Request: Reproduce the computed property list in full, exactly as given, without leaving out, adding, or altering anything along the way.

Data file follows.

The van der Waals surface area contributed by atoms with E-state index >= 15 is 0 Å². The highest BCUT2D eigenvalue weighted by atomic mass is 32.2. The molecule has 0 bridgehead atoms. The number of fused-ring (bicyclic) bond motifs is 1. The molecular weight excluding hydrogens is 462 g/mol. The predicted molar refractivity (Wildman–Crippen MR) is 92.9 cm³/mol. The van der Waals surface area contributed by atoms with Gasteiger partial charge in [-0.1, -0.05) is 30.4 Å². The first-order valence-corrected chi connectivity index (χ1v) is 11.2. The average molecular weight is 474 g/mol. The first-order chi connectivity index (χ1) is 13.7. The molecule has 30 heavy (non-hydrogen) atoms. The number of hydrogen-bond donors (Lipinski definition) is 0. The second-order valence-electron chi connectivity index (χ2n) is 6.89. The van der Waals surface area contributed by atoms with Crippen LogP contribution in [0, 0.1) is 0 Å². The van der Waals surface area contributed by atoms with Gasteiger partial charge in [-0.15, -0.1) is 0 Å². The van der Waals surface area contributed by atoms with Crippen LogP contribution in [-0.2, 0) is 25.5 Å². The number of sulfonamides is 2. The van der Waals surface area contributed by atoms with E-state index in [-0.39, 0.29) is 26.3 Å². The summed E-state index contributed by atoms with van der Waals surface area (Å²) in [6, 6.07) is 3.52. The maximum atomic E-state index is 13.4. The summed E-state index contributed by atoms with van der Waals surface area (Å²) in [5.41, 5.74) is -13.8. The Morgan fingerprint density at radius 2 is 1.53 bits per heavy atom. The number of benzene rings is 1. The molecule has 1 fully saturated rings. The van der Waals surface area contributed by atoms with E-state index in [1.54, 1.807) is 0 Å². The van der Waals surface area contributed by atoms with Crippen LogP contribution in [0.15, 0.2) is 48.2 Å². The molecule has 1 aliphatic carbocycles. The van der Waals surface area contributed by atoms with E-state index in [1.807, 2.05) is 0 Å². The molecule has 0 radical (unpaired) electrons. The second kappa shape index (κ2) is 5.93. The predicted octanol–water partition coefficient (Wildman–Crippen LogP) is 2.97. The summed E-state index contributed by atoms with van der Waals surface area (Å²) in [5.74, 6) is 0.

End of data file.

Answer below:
The van der Waals surface area contributed by atoms with E-state index >= 15 is 0 Å². The highest BCUT2D eigenvalue weighted by atomic mass is 32.2. The molecule has 0 bridgehead atoms. The number of fused-ring (bicyclic) bond motifs is 1. The molecular weight excluding hydrogens is 462 g/mol. The predicted molar refractivity (Wildman–Crippen MR) is 92.9 cm³/mol. The van der Waals surface area contributed by atoms with Gasteiger partial charge in [-0.1, -0.05) is 30.4 Å². The first-order valence-corrected chi connectivity index (χ1v) is 11.2. The average molecular weight is 474 g/mol. The first-order chi connectivity index (χ1) is 13.7. The molecule has 30 heavy (non-hydrogen) atoms. The number of hydrogen-bond donors (Lipinski definition) is 0. The second-order valence-electron chi connectivity index (χ2n) is 6.89. The van der Waals surface area contributed by atoms with Crippen LogP contribution in [0, 0.1) is 0 Å². The van der Waals surface area contributed by atoms with Gasteiger partial charge in [-0.15, -0.1) is 0 Å². The van der Waals surface area contributed by atoms with Crippen LogP contribution in [-0.2, 0) is 25.5 Å². The number of sulfonamides is 2. The van der Waals surface area contributed by atoms with E-state index in [-0.39, 0.29) is 26.3 Å². The summed E-state index contributed by atoms with van der Waals surface area (Å²) in [6, 6.07) is 3.52. The maximum atomic E-state index is 13.4. The summed E-state index contributed by atoms with van der Waals surface area (Å²) in [5.41, 5.74) is -13.8. The Morgan fingerprint density at radius 2 is 1.53 bits per heavy atom. The number of benzene rings is 1. The molecule has 1 fully saturated rings. The van der Waals surface area contributed by atoms with E-state index in [1.54, 1.807) is 0 Å². The van der Waals surface area contributed by atoms with Crippen LogP contribution in [0.15, 0.2) is 48.2 Å². The molecule has 1 aliphatic carbocycles. The van der Waals surface area contributed by atoms with E-state index in [1.807, 2.05) is 0 Å². The molecule has 0 radical (unpaired) electrons. The second kappa shape index (κ2) is 5.93. The predicted octanol–water partition coefficient (Wildman–Crippen LogP) is 2.97. The summed E-state index contributed by atoms with van der Waals surface area (Å²) in [5.74, 6) is 0.